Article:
Today is the official birthday of one of America’s favorite civil servants: Smokey Bear. As America’s longest running public service ad campaign Smokey has, for seventy five years, been reminding children and adults alike that it is exclusively our responsibility to practice fire safety in wilderness areas. Or as the classic ad campaign succinctly puts it:
Though Smokey was originally conceived in August 9, 1944 by Albert Staehle, the familiar phrase above began in 1947. This direct and simple message has been pretty consistent since then. The only slight difference is that in 2001 “forest fires” was changed to “wildfires” in order to better emphasize that fires occur in areas other than forests and that some fires are controlled or preventative and good for forest development. Some researchers have even pointed to how the “smokey bear effect” has lead to larger wildfires caused by the over zealous campaign against fire prevention.
Though his message has mostly remained the same, over the years Smokey’s appearance and persona has changed quite a bit. In his debut poster from October 10, 1944, the fire preventing mascot is a little more squat and rotund than the tall and burly bear we are used to:
But by the 1950’s Smokey takes up his shovel and starts working on his dad bod, becoming the familiar icon we all recognize today:
In recent years the Forest Service has attempted to keep the bear modern and relevant (Smokey has his own website, instagram, and twitter page). Accompanying his digital presence is a digital persona, often depicted as just a floating head:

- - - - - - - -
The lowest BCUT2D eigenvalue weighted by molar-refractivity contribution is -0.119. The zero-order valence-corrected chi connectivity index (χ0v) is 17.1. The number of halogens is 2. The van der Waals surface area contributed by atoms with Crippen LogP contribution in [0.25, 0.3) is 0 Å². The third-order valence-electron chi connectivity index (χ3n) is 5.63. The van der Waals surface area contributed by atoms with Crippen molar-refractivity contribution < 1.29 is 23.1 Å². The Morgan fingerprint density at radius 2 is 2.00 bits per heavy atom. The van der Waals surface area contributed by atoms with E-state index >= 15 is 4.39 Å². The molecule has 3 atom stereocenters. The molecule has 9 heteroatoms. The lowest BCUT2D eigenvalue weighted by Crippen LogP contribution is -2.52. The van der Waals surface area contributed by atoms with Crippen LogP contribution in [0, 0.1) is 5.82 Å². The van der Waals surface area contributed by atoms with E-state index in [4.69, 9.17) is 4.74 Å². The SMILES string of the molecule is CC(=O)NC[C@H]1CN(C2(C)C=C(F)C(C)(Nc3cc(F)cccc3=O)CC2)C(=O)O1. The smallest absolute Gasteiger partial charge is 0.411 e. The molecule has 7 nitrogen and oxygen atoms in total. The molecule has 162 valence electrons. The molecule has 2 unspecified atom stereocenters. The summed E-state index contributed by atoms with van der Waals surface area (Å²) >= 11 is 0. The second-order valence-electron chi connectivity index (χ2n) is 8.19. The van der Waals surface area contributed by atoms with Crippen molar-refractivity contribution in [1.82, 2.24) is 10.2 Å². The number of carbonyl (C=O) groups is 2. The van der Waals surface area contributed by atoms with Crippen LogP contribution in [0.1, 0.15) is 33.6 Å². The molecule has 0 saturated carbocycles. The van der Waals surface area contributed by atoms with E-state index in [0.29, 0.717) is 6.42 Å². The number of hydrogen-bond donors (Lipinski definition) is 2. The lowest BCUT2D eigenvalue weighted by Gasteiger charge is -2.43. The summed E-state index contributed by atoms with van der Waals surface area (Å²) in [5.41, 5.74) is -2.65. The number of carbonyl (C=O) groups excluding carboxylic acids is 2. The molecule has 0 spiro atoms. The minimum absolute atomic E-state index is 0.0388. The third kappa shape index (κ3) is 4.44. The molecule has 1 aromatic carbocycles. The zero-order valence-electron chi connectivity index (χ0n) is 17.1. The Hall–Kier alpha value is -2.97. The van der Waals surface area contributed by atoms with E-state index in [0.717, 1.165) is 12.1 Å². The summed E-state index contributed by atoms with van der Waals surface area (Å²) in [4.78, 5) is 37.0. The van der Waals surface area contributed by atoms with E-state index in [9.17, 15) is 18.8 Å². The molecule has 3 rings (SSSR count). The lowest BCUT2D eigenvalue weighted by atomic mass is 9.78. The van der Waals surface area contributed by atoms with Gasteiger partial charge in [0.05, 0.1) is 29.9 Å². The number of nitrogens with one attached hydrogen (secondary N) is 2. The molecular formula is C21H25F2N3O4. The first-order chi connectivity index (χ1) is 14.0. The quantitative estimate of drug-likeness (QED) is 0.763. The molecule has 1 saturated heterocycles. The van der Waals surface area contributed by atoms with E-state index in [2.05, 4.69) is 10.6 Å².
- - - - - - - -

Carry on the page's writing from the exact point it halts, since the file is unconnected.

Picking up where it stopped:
But before Smokey went digital, he was a real bear! After a wild fire in the Capitan Mountains of New Mexico in 1950 an orphaned and injured bear cub was discovered in the devastated forest. After being rescued by soldiers (who narrowly survived the fire themselves) and nursed back to health, this bear was named Smokey and flown to the National Zoo in Washington DC. The True Story of Smokey Bear, a comic book issued by the USDA Forest Service in 1969, tells the story:
Though not quite the “true” story of Smokey, since the character was invented six years earlier by the Fire Service, the real life Smokey helped contribute to the ad campaign and further raise awareness of fire prevention until his death in 1976.
Smokey’s most memorable contributions and lasting impressions probably endure because of the ad campaign’s chief target audience: children. Appearing in numerous radio and television appearances (as a real bear or a cartoon) and all kinds of publications issued by the US Department of Agriculture, Smokey influences generations of American children. This media is of course designed to make fire prevention memorable and fun, such as the Activity Book for Smokey’s Friends (Washington: USDA Forest Service, 2004) featuring a classic rebus for children:To learn more about the history of Smokey Bear, fire prevention, and find activities for children visit: smokeybear.com